The reflective tabs may also present a diffusely reflective surface to lamp 18 thereby becoming, in effect, the source.
The location of tabs 26 may be adjusted in either direction along the length of the lens array to accommodate documents of varying size.
Although the invention has been disclosed in a system using a gradient index imaging lens array, the reflective tabs may also be used in optical systems employing a linear type lens such as the aforementioned strip lens in U.S. Pat. No. 3,584,950 as well as image bar-type lenses having similar longitudinal dimension and narrow acceptance cones.
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|US3642371 *||Jun 29, 1970||Feb 15, 1972||Xerox Corp||Platen cover for copying machine|
|US3788737 *||Oct 13, 1972||Jan 29, 1974||Xerox Corp||Luminescent cover|
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|US3998541 *||Apr 18, 1975||Dec 21, 1976||Eastman Kodak Company||Illumination arrangement providing for interframe flashdown|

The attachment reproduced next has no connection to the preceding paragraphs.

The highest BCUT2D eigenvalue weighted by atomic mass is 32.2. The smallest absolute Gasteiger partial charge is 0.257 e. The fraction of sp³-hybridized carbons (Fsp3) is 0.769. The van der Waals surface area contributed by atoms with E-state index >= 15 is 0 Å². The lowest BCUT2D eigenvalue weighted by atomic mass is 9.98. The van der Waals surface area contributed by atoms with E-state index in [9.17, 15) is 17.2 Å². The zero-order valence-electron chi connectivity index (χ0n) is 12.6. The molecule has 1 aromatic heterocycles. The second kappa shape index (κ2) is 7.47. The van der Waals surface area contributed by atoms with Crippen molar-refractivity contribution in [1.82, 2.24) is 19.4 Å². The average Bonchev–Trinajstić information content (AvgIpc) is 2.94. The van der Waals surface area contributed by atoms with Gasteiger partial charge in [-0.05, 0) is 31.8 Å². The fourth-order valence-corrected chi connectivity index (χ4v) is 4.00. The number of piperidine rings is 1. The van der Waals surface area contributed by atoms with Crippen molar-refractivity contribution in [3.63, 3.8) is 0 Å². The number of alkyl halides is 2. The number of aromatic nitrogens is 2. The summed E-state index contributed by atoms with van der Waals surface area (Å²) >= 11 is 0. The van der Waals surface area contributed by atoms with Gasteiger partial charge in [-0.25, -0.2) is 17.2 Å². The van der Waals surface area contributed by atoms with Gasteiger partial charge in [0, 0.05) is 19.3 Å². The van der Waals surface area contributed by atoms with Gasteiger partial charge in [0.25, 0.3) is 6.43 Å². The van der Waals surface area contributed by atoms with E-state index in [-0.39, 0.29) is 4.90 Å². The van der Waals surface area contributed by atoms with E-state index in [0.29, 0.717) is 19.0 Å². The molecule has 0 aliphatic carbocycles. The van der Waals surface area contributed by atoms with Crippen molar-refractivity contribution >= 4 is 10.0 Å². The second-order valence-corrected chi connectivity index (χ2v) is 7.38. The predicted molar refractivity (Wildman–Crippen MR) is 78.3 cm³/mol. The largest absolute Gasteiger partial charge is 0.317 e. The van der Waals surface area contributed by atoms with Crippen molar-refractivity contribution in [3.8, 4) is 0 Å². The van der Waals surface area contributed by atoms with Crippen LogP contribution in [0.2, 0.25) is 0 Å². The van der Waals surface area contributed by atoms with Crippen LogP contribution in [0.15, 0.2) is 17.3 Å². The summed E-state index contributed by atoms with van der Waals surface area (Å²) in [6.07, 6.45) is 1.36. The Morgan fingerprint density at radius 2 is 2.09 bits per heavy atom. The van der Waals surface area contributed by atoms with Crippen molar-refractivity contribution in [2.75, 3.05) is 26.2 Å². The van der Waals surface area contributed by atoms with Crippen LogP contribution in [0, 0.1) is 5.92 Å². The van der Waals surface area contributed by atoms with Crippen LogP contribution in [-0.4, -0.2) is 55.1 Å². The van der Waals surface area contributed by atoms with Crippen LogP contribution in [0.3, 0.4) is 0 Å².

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|Citing Patent||Filing date||Publication date||Applicant||Title|
|US4462662 *||Jun 15, 1981||Jul 31, 1984||Xerox Corporation||Imaging system utilizing a gradient index lens array compensated for non-uniform object illumination|
|US4505569 *||May 1, 1984||Mar 19, 1985||Canon Kabushiki Kaisha||Projection apparatus which compensates for the spectral sensitivity of an image receiving member|
|US4588287 *||May 14, 1985||May 13, 1986||Xerox Corporation||Full-frame illumination and imaging system|
|US7042598 *||Jul 16, 2001||May 9, 2006||Hewlett-Packard Development Company, L.P.||Variable reflectance cover|
|US8486644 *||Mar 28, 2012||Jul 16, 2013||Li-Cor, Inc.||Chemiluminescence compact imaging scanner|
|US8722346 *||Jun 17, 2013||May 13, 2014||Li-Cor, Inc.||Chemiluminescence compact imaging scanner|
|US9809842 *||Mar 24, 2014||Nov 7, 2017||Li-Cor, Inc.||Chemiluminescence compact imaging scanner|
|US20020131091 *||Jul 16, 2001||Sep 19, 2002||Payne David M.||Variable reflectance cover|
|US20140206568 *||Mar 24, 2014||Jul 24, 2014||Li-Cor, Inc.||Chemiluminescence compact imaging scanner|
|U.S. Classification||355/1, 399/192, 355/67|
|International Classification||G03G15/043, G03G15/047, G03G15/04|